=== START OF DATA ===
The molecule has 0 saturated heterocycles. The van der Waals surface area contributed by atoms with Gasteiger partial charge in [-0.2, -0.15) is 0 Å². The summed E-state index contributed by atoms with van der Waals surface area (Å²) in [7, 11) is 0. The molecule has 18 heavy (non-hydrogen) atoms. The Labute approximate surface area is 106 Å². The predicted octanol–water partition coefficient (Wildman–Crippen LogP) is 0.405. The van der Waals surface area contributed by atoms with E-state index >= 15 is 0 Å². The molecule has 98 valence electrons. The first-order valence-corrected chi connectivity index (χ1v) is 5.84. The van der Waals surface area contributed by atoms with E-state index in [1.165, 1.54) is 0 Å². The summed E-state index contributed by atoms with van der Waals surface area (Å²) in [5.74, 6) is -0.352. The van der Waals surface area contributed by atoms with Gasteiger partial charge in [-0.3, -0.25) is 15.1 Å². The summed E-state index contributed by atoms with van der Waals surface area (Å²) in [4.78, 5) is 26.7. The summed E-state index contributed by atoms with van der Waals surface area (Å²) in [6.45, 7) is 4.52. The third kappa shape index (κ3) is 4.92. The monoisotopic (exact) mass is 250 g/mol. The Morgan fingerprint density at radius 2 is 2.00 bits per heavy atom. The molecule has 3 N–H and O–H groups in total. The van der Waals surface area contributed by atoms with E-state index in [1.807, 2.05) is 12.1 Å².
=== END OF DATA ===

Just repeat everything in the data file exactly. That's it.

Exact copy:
The molecule has 0 saturated heterocycles. The van der Waals surface area contributed by atoms with Gasteiger partial charge in [-0.2, -0.15) is 0 Å². The summed E-state index contributed by atoms with van der Waals surface area (Å²) in [7, 11) is 0. The molecule has 18 heavy (non-hydrogen) atoms. The Labute approximate surface area is 106 Å². The predicted octanol–water partition coefficient (Wildman–Crippen LogP) is 0.405. The van der Waals surface area contributed by atoms with E-state index >= 15 is 0 Å². The molecule has 98 valence electrons. The first-order valence-corrected chi connectivity index (χ1v) is 5.84. The van der Waals surface area contributed by atoms with E-state index in [1.165, 1.54) is 0 Å². The summed E-state index contributed by atoms with van der Waals surface area (Å²) in [5.74, 6) is -0.352. The van der Waals surface area contributed by atoms with Gasteiger partial charge in [-0.3, -0.25) is 15.1 Å². The summed E-state index contributed by atoms with van der Waals surface area (Å²) in [4.78, 5) is 26.7. The summed E-state index contributed by atoms with van der Waals surface area (Å²) in [6.45, 7) is 4.52. The third kappa shape index (κ3) is 4.92. The monoisotopic (exact) mass is 250 g/mol. The Morgan fingerprint density at radius 2 is 2.00 bits per heavy atom. The molecule has 3 N–H and O–H groups in total. The van der Waals surface area contributed by atoms with E-state index in [1.807, 2.05) is 12.1 Å².